Getting your hands on the Silver Greatsword may be a bit tricky. They're carried exclusively by the Silver Hand, a group of werewolf hunters scattered throughout Skyrim. Essentially to get one I RP'ed the Hexer going into one of their camps to see if he could bargain for one, then "defending himself" when the hunters inevitably attacked. The final step was simply plucking a sword off of one of the fresh corpses.



After some time spent with the Dawnguard, the Hexer will adopt the Exploding Bolts into his arsenal. Fired from your crossbow, these bolts release an elemental explosion upon impact. Keep a few of each element on your person for the right moment.

This is the closest thing to TW3's bombs (barring some less-than-lore-friendly mods), and I thought it was a nice addition to the playstyle every now and then. They certainly have their uses... Especially if you ever need to go fishing.


Light, Flexible, and Durable

The Hexer's armor will be kept simple, strong, and easy to acquire. Use the full set of the dark variant of the Dawnguard Armor, minus the helmet. It's got good protection, and perhaps more importantly matches the Witcher aesthetic quite nicely.

The Hexer will also keep an Amulet of Talos around his neck at all times, for the buff to Shout cooldowns. Close enough to a Witcher medallion, right? The ring is up to you; I personally went with a Fortify Two-Handed enchantment.




-Hexer Shouts-

Hexers are capable of ancient Nordic magic largely unknown to High Rock and beyond, passed down to them by a warrior-monk who had led his cult out of Skyrim after some conflict with the Greybeards. This magic is the Thu'um, or Voice, and hexers manifest it into simple Shouts that they use to great effect.

The Witcher universe has several "Signs" that the Witchers use: simple, yet versatile combat magic that can be cast instantly, without prior preparation. After some thought, I realized that TES's Shouts fit that profile surprisingly well. A bit of research later, and I was able to translate the effects of the Signs into Shouts almost flawlessly.

In the interest of both lore and gameplay, you'll only be taking and using the first word of each Shout. This makes sense "lore"-wise because of the severely limited training in the Thu'um that hexers would receive, and it also allows for short cooldowns, made shorter by equipment and blessings. The result is that although you won't be maximizing the effects of your Shouts, you can frequently use them to supplement your fights, often allowing you to deliver (or avoid) the killing blow.




Fus - Unrelenting Force

A short telekinetic blast that staggers enemies. Witcher equivalent: Aard.




Yol - Fire Breath 

A gush of dragon's fire that wounds enemies and burns them for additional damage. Witcher equivalent: Igni.




Kaan - Kyne's Peace

A charm is placed on animals that prevents them from attacking the Hexer for a short time. Witcher equivalent: Axii.




Feim - Become Ethereal

Renders the Hexer immune to damage for a brief time. Witcher equivalent: Quen.




Fo - Frost Breath

A flurry of ice that wounds enemies and slows them down. Witcher equivalent: Yrden.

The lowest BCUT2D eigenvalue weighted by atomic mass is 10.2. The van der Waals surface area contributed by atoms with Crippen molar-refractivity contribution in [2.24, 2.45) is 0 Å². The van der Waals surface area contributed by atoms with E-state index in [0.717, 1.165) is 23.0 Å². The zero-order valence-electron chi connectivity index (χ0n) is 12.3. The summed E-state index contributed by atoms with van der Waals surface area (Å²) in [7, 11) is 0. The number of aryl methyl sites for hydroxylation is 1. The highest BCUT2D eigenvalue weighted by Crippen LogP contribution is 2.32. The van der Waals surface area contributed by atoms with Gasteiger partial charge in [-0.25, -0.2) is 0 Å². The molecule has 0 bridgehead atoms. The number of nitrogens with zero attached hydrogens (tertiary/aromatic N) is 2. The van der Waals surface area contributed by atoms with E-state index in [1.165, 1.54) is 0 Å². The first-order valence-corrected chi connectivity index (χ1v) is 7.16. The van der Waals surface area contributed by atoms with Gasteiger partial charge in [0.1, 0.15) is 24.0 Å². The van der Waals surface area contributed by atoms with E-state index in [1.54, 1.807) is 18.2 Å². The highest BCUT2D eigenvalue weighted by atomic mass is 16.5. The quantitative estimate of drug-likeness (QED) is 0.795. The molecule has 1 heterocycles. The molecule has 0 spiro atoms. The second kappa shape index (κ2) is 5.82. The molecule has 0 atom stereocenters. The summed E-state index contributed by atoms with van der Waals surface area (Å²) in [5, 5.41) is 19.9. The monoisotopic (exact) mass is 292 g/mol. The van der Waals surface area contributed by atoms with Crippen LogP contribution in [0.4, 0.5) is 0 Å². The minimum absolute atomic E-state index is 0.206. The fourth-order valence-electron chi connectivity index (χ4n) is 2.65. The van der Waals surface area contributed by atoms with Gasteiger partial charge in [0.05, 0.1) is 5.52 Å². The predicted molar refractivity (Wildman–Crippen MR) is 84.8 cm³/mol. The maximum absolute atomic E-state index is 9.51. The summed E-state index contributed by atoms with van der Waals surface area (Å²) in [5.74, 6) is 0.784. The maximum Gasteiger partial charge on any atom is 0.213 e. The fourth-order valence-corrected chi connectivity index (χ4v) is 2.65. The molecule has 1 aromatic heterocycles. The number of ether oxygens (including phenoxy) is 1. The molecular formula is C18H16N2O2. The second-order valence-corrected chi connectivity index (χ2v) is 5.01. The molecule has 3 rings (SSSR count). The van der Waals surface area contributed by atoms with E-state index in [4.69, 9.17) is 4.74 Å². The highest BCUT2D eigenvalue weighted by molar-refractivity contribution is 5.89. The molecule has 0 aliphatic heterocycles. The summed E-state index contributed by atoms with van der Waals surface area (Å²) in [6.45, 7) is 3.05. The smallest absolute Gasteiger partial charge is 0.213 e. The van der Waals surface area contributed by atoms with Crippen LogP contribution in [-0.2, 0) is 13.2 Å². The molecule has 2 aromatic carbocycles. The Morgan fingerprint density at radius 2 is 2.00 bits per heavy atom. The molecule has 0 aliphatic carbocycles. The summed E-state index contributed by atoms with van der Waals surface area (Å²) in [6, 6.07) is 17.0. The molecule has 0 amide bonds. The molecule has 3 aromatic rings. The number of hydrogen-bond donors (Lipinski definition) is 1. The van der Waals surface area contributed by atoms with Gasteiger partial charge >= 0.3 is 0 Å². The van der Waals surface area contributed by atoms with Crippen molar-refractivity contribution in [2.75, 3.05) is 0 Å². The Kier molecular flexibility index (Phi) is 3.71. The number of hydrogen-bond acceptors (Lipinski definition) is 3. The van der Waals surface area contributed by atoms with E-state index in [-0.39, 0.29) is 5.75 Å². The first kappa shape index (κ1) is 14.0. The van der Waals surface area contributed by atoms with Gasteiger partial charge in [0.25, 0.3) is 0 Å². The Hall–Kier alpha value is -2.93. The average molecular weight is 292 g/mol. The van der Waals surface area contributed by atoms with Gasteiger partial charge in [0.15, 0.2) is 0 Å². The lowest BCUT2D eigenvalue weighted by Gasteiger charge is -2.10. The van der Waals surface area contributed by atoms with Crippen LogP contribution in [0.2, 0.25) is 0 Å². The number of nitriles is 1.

-Hexer Concoctions-

The Hexer will use a variety of potions to enhance his combat. In the interest of this being a Witcher-based build, we'll only use potions whose effects match the potions in TW3. I've taken the liberty of organizing the potions down below for ease of use.



Swallow - Potion of Regenerate Health




Thunderbolt - Potion of Fortify Two-Handed




Tawny Owl - Potion of Regenerate Stamina




Golden Oriole - Potion of Resist Poison




White Honey - Potion of Cure Disesase




Full Moon - Potion of Fortify Health




White Raffard's Decoction - Potion of Restore Health




Killer Whale - Potion of Waterbreathing


 A Note on Blade Oils: The Witcher 3 has a fairly detailed system of applying a certain kind of oil to your blade to deal more damage against certain monster types. For the purposes of Skyrim, we're going to use Poisons of Damage Health to boost our damage output instead. This covers the whole range of poison-affected monsters (and humans). The Alchemy perk Bottomless Cup will allow our poisons to last for additional hits based on our Alchemy level, which makes this approach really shine.


~Perks and Gameplay~




Two-Handed: This is the Hexer's main source of damage. Shouts don't require any hands to use, so we get to take full advantage of the greatsword's additional range and damage. Any loss in speed compared to one-handed weapons is more than made up for with other perks. You also get the additional advantage of wearing your weapon on your back, which automatically grants you +10 towards your cool factor.

Light Armor: Protection is secondary with this branch; the primary benefit of perking Light Armor is the speed boosts brought by Ordinator. Hexers are extremely fast due to their extensive training and enhancements, able to dodge the superhumanly quick attacks of their quarry, and this branch will help to bring that into the game. The Keen Senses perk will let you forgo the helmet in true Witcher style while still taking advantage of the "if wearing full armor" perks.

Block: Dodging 100% of the time isn't very plausible, especially if you get cornered or are in a tight space. When the time comes, blocking can be used as a last defense or to throw off your opponent. The combination of Timed Block and Poke the Dragon encourages a combat dynamic where you essentially parry and riposte, matching the fencing style of Witchers quite well.

Speech: Believe it or not, this is our magic skill. Ordinator extends the Speech tree to include the Thu'um, offering some nice perks to increase the effectiveness of Shouts. Since we're only using the first word of each Shout, these boosts are very welcome. The other aspect of Speech that we'll use is the boost to prices and Persuasion/Intimidation. The Hexer is no stranger to haggling for the best price on a monster's head, or by threatening to bash a human's should he stand in the way.